Advertisement
YOU ARE HERE: LAT HomeCollections

WORLD SERIES * ANGELS VS. SAN FRANCISCO

Elementary, My Dear J.T.

It's funny how things have worked out for Snow, who was traded from Angels for Watson in 1996

October 19, 2002|Mike DiGiovanna | Times Staff Writer

J.T. Snow, a six-time Gold Glove Award-winning first baseman who has averaged 17 homers and 76 runs batted in during a 10-year career, in exchange for Allen Watson, who went 51-55 in an eight-year career, 18-17 in Anaheim from 1997-98, and who will go down in Angel lore as the pitcher who nearly killed himself while opening a beer bottle.

This is what happens when front-office executives make knee-jerk decisions based more on perception than reality.

An Angel team many predicted to win the American League West in 1996 staggered to a 70-91 finish, 19 1/2 games out of first place, and then-Angel president Tony Tavares, who took over when the Disney assumed control of the Angels that season, felt the Angels were too laid-back, too complacent.

"This team has too many players who look like they came from Newport Beach, where their daddies and mommies gave them everything they ever wanted," Tavares said in the wake of Marcel Lachemann's resignation as manager in August 1996.

Tavares, an East Coast firebrand with an iron fist, wanted change that off-season, and sources said the executive, angered over the team's effort and performance, demanded Snow be traded. So off Snow went to the San Francisco Giants for Watson in a winter deal the Angels were so eager to make they even tossed in $750,000.

Six years later, Snow will start at first base for the Giants in Game 1 of the World Series tonight against the team he rooted for as a kid growing up in nearby Los Alamitos, in the stadium in which he hit his first big league home run, and against an Angel franchise for which he thought he'd play his entire major league career.

Watson was released by the Angels after 1998 and hasn't pitched since 2000 because of shoulder problems. And Tavares? He's gone too, having resigned his Angel post in January and later accepting a front-office position with Montreal.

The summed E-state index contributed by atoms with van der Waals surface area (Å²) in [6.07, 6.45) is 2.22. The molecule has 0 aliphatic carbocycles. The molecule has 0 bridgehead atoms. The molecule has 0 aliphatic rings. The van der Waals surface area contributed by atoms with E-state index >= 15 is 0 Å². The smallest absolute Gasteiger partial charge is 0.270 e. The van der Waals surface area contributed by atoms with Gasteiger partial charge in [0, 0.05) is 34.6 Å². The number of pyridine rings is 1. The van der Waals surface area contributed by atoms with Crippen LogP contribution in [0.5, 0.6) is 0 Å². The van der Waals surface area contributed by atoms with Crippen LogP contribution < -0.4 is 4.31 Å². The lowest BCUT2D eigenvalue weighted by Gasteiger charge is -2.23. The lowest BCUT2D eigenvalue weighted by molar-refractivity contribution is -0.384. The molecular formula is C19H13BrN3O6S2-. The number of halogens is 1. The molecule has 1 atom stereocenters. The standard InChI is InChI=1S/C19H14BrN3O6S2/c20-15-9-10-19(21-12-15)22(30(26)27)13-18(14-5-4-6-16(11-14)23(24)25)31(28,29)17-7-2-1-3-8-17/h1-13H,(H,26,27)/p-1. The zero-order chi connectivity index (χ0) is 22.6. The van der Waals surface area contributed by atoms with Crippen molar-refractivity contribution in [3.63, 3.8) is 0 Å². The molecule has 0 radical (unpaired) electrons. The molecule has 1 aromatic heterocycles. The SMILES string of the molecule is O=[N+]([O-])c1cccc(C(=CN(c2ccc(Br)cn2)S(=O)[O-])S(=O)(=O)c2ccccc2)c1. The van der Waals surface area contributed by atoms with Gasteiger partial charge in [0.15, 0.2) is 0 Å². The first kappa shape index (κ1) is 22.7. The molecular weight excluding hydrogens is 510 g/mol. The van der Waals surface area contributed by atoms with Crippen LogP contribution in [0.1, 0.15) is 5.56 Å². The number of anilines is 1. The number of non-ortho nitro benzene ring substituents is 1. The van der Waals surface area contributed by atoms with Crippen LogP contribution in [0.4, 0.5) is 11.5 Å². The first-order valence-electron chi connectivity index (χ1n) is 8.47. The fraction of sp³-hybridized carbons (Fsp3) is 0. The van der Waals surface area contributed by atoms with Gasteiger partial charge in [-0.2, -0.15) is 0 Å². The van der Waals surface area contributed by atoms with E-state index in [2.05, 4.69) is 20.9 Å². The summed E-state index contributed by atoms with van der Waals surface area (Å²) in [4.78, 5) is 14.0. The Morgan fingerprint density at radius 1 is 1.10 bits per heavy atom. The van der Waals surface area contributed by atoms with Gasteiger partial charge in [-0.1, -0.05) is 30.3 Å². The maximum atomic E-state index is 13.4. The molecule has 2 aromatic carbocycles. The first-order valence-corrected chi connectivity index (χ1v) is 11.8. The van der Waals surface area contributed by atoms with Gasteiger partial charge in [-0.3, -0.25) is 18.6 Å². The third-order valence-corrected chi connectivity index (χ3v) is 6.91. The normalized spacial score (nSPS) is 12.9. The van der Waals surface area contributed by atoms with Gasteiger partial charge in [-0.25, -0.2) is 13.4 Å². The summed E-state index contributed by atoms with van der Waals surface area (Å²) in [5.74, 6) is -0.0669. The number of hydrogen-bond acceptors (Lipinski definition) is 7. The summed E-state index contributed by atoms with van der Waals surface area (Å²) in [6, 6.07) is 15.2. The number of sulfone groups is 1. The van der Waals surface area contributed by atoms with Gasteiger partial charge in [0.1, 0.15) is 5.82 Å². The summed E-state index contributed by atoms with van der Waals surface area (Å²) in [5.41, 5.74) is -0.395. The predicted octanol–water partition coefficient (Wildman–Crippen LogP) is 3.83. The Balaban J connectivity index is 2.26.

"Funny how things work out, huh?" said Snow, 34, a former three-sport star at Los Alamitos High. "We thought [Tavares' comment] was ridiculous at the time. No one in any major league clubhouse is ever given anything; you have to work your butt off to get here and you have to work your butt off to stay.

"I said it wasn't a very smart comment, and a lot of guys thought it was uncalled for. I spoke up about it, I spoke directly to [Tavares] about it, and then I was traded. If that had anything to do with it, I don't know, but it sure looked like it did."

Snow still remembers the message on his answering machine from then-General Manager Bill Bavasi that day--Nov. 27, 1996.

"He said to call him back, and when I did, he said I'd been traded," Snow said. "I asked for who, he told me, and he said they thought Watson would be a No. 1 starter.... I'll never forget that."

Neither will many Angel fans, who still cringe at the thought of Watson, the mediocre left-hander, serving up homer after homer in Anaheim in 1997-98 and getting arrested for punching a man in a Kansas City, Mo., casino, while Snow, the son of former Ram receiver Jack Snow and a hometown favorite, helped the Giants reach the playoffs in 1997 and 2000 and the World Series in 2002.

Snow hit .289 with 24 homers and 102 RBIs for a potent Angel offense in 1995, a career-year type season that may have raised expectations too high, and like most Angels, his production dipped in 1996, when he hit .257 with 17 homers and 67 RBIs.

The Angels wanted more power at the position, so they moved Darin Erstad from the outfield to first base in 1997 and shipped Snow north, where he hit .281 with 28 homers and 104 RBIs in his first season with the Giants.

Snow, who abandoned switch-hitting in 1999 and now bats exclusively from the left side, averaged 19 home runs and 91 RBIs over the next three seasons (1998-2000) before injuries limited him to a .246 average, eight homers and 34 RBIs in 2001.

He struggled again in 2002, so much so that Damon Minor replaced Snow at first base for much of a 1 1/2-month span in June and July. But Snow regained his starting role in August and has come up with several clutch hits in the playoffs, including a two-run double in the sixth inning that tied Game 4 of the National League championship series against St. Louis, 2-2. The Giants went on to win, 4-2.

Snow also doubled and scored a run in decisive Game 5 of the division series against Atlanta, and his two-run double in Game 1 against the Braves helped propel San Francisco to an 8-1 victory.

"I'm not doing anything differently, I'm not more pumped up," Snow said.

"Mainly, it's knowing I'm playing every day. That's a big difference, when you know you're gonna be in the lineup, and that wasn't the case earlier this year."

While his offense has surged and dipped, Snow's defense has never wavered. He is arguably the best first baseman in baseball, a player so smooth, so gifted with natural ability and instincts, he makes difficult plays seem routine.

Advertisement
Los Angeles Times Articles
|
|
|